Lord Stanley's Review: All Division Winners Are Gone

Published on 12-May-2016 by J Square Humboldt
NHL / NHL Daily Update

No one remembers who won a division.

The North American playoff format owes much of its origins to the Stanley Cup tournament.

The model everywhere else -- ie- British-originated sports such as soccer, rugby, and cricket -- was to conduct bracket competitions during  the season.

When the ten-team NHL assumed control over the Cup in 1926, it became the de facto determinant of the league's champion.

In essence, this turned the regular season into a seeding exercise that diminished the luster of spending half a calendar year actually winning something.

And so it is that four NHL teams this spring are viewed as achieving hollow victories.

Two of them have had a while to rue their fate:

The other two were top seeds in the Eastern and Western Conferences, for whatever that was worth.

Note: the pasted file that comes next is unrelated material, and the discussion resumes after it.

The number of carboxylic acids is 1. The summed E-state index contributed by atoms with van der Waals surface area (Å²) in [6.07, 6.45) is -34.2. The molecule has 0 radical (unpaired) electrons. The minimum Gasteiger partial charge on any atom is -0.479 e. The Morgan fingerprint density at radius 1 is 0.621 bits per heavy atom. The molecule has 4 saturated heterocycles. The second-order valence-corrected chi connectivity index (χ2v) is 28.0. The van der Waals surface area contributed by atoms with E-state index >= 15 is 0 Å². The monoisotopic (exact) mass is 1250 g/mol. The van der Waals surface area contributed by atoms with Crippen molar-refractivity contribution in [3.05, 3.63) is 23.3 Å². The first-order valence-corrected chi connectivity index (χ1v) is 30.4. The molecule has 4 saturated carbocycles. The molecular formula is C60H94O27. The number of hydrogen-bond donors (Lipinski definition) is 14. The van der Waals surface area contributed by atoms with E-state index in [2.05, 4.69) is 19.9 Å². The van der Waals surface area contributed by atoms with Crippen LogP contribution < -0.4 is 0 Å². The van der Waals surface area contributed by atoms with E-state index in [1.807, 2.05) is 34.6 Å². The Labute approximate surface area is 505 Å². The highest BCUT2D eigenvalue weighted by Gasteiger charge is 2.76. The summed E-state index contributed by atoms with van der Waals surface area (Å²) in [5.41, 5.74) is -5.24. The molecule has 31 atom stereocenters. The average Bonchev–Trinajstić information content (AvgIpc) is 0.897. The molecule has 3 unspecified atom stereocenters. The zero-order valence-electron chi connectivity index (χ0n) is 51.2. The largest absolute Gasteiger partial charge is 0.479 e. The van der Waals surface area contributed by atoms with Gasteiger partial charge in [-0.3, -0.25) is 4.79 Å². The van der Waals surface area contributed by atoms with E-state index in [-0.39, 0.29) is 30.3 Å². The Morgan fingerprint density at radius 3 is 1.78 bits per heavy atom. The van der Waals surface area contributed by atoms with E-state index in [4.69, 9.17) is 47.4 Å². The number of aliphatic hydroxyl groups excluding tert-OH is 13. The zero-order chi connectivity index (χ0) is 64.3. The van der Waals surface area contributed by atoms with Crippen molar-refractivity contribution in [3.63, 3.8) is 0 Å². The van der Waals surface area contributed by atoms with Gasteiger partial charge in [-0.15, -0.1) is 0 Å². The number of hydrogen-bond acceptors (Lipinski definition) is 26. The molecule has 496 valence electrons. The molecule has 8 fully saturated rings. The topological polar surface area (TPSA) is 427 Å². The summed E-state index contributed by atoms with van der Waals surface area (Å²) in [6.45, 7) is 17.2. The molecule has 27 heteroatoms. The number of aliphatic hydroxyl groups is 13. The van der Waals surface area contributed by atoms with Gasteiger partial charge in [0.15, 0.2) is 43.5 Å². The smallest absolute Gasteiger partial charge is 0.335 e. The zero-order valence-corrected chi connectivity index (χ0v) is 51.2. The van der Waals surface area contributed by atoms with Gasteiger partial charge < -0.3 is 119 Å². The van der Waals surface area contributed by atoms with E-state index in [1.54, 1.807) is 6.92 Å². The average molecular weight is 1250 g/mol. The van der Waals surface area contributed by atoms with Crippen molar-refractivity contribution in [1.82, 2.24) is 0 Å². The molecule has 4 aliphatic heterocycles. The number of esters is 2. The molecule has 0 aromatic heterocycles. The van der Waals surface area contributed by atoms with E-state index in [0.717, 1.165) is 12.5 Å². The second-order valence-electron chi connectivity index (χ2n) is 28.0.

Which wasn't much.

Who'd ever seen a game that featured three straight delay penalties for undisputable puck flips into the crowd?

And in the overtime, Jay Beagle made the odds-on non-goalie save of the year:

Vailiant.

But that and a fiver will him a latté, and don't expect any Presidents' Trophy parades in the District.

As for the Dallas Stars, so much for the invincibility of Finnish goalies.

It's right up there with winning the Prez's vase:

So, there it is.

When their schedule mandated preparing for a different opponent virtually every time, these four clubs were the season's best.

But when it came down to constant exposure to only one nemesis every other day, well ...

Ask the Caps, who've now lost to the Penguins in eight of nine post-season series.

What's really different is the format.

And it's enough to alter the perception of an entire year's work.

Table 'dailypla_database.metrics_robots' doesn't exist